Hoondert, Renske; Oldenkamp, Rik; de Zwart, Dick; van de Meent, Dik; Posthuma, Leo (2019-09-25)
Ecological risk assessments are hampered by limited availability of ecotoxicity data. The present study aimed to explore the possibility of deriving SSD (species sensitivity distribution) parameters for non-tested compounds, based on simple physicochemical characteristics, known SSDs for data-rich compounds and a QSAR-type approach. The median toxicity of a data-poor chemical for species assemblages significantly varies with values of the physicochemical descriptors, especially when based on high quality SSD data (either from acute EC50 s or chronic NOECs). Beyond exploratory uses, we discussed how the precision of QSAR-based SSDs can be improved to construct models that accurately predict the SSD-parameters of data poor chemicals. The current models show that the concept of QSAR-based SSDs supports screening-level evaluations of the potential ecotoxicity of compounds for which data are lacking. This article is protected by copyright. All rights reserved.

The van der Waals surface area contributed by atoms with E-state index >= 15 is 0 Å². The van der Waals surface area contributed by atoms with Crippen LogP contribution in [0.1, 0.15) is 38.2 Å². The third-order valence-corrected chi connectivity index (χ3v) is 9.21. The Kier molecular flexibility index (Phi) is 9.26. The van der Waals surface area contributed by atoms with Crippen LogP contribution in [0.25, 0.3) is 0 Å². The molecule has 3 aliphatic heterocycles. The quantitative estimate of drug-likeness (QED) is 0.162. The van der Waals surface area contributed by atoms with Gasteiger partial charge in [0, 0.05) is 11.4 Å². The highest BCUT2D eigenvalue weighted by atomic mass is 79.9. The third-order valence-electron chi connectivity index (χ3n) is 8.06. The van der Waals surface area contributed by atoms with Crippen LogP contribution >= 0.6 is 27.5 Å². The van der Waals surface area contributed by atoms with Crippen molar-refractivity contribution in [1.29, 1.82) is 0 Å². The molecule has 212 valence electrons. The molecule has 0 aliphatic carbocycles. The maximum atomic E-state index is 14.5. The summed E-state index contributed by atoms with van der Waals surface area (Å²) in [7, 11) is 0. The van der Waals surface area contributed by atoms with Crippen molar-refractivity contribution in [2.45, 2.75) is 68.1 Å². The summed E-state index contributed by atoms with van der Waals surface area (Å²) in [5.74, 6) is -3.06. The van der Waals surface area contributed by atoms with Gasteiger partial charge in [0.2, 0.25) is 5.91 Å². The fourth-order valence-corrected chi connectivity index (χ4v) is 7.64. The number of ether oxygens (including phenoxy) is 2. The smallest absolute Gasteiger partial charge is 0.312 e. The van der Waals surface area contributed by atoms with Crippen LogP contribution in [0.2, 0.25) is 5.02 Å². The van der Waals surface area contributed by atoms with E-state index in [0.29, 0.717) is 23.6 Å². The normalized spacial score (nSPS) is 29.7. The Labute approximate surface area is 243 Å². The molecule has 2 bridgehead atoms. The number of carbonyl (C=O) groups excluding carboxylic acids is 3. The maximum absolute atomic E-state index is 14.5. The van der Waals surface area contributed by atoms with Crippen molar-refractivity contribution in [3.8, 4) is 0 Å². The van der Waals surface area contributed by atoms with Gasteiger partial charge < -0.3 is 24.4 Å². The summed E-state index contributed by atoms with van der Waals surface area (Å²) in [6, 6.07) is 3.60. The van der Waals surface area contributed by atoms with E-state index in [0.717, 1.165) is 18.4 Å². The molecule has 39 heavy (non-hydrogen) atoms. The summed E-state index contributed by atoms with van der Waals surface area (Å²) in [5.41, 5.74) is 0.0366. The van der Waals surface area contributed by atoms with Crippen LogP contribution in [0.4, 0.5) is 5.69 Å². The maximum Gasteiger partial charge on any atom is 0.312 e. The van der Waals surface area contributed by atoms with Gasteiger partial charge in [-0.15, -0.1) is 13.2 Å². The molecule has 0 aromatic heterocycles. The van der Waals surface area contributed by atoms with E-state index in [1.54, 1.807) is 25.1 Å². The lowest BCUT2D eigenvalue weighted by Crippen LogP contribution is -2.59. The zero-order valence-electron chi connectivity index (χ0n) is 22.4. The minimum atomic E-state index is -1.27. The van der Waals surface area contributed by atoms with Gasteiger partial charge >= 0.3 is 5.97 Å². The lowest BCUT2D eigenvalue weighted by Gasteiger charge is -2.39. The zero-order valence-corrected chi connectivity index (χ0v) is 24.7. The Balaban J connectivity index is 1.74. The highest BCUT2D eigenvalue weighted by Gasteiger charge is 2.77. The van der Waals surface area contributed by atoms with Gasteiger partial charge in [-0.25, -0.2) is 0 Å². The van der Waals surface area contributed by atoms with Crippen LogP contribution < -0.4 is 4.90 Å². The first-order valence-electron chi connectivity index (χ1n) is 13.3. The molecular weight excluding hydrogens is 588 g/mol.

Obesity is a heterogeneous phenotype and risk associations to non-communicable diseases such as cardiovascular disease and type 2 diabetes are influenced by several factors. The paternal metabolic status at the time of conception influences offspring susceptibility to developing obesity and adiposity-associated cardiometabolic disease. Cholestatic liver diseases are characterized by raised circulating serum bile acid levels and dyslipidemia, and are commonly treated with ursodeoxycholic acid (UDCA). We hypothesized that paternal cholestasis alters offspring susceptibility to developing obesity and adiposity-associated cardiometabolic disease and that this may be modified by paternal UDCA treatment.
Jager, Emmalie A; Kuijpers, Myrthe M; Bosch, Annet M; Mulder, Margot F; Gozalbo, Estela R; Visser, Gepke; de Vries, Maaike; Williams, Monique; Waterham, Hans R; van Spronsen, Francjan J; et al. (2019-09-01)